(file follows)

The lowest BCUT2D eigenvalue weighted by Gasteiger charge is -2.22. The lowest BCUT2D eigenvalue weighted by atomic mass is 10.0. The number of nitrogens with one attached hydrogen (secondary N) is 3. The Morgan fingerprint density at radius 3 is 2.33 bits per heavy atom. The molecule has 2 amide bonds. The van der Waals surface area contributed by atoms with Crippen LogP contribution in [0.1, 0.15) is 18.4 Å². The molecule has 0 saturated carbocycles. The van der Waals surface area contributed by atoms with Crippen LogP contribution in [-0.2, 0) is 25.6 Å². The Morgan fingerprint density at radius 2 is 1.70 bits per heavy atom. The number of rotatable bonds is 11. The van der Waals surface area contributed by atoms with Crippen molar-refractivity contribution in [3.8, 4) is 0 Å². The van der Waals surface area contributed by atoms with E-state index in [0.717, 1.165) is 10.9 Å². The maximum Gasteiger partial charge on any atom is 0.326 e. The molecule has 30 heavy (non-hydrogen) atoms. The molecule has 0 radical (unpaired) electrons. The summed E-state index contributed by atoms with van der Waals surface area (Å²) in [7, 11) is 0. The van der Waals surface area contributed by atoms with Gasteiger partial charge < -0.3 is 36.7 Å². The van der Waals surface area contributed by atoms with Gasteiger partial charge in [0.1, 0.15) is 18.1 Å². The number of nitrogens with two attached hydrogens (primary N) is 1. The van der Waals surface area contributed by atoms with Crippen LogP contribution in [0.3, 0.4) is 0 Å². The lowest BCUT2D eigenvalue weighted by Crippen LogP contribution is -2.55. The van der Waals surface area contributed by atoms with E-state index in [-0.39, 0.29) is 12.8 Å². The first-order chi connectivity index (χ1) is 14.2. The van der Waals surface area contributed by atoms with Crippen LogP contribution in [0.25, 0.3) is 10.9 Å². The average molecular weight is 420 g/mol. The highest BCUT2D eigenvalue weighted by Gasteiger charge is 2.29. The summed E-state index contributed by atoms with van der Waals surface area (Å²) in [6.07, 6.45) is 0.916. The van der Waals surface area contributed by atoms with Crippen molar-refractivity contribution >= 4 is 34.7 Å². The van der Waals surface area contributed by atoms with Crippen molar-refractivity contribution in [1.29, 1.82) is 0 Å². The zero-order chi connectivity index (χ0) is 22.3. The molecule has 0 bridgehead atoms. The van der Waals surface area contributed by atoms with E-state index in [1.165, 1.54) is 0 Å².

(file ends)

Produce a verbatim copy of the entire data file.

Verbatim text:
The lowest BCUT2D eigenvalue weighted by Gasteiger charge is -2.22. The lowest BCUT2D eigenvalue weighted by atomic mass is 10.0. The number of nitrogens with one attached hydrogen (secondary N) is 3. The Morgan fingerprint density at radius 3 is 2.33 bits per heavy atom. The molecule has 2 amide bonds. The van der Waals surface area contributed by atoms with Crippen LogP contribution in [0.1, 0.15) is 18.4 Å². The molecule has 0 saturated carbocycles. The van der Waals surface area contributed by atoms with Crippen LogP contribution in [-0.2, 0) is 25.6 Å². The Morgan fingerprint density at radius 2 is 1.70 bits per heavy atom. The number of rotatable bonds is 11. The van der Waals surface area contributed by atoms with Crippen molar-refractivity contribution in [3.8, 4) is 0 Å². The van der Waals surface area contributed by atoms with E-state index in [0.717, 1.165) is 10.9 Å². The maximum Gasteiger partial charge on any atom is 0.326 e. The molecule has 30 heavy (non-hydrogen) atoms. The molecule has 0 radical (unpaired) electrons. The summed E-state index contributed by atoms with van der Waals surface area (Å²) in [7, 11) is 0. The van der Waals surface area contributed by atoms with Gasteiger partial charge < -0.3 is 36.7 Å². The van der Waals surface area contributed by atoms with Gasteiger partial charge in [0.1, 0.15) is 18.1 Å². The number of nitrogens with two attached hydrogens (primary N) is 1. The van der Waals surface area contributed by atoms with Crippen LogP contribution in [0.3, 0.4) is 0 Å². The lowest BCUT2D eigenvalue weighted by Crippen LogP contribution is -2.55. The van der Waals surface area contributed by atoms with E-state index in [-0.39, 0.29) is 12.8 Å². The first-order chi connectivity index (χ1) is 14.2. The van der Waals surface area contributed by atoms with Crippen LogP contribution in [0.25, 0.3) is 10.9 Å². The average molecular weight is 420 g/mol. The highest BCUT2D eigenvalue weighted by Gasteiger charge is 2.29. The summed E-state index contributed by atoms with van der Waals surface area (Å²) in [6.07, 6.45) is 0.916. The van der Waals surface area contributed by atoms with Crippen molar-refractivity contribution >= 4 is 34.7 Å². The van der Waals surface area contributed by atoms with Crippen molar-refractivity contribution in [1.29, 1.82) is 0 Å². The zero-order chi connectivity index (χ0) is 22.3. The molecule has 0 bridgehead atoms. The van der Waals surface area contributed by atoms with E-state index in [1.165, 1.54) is 0 Å².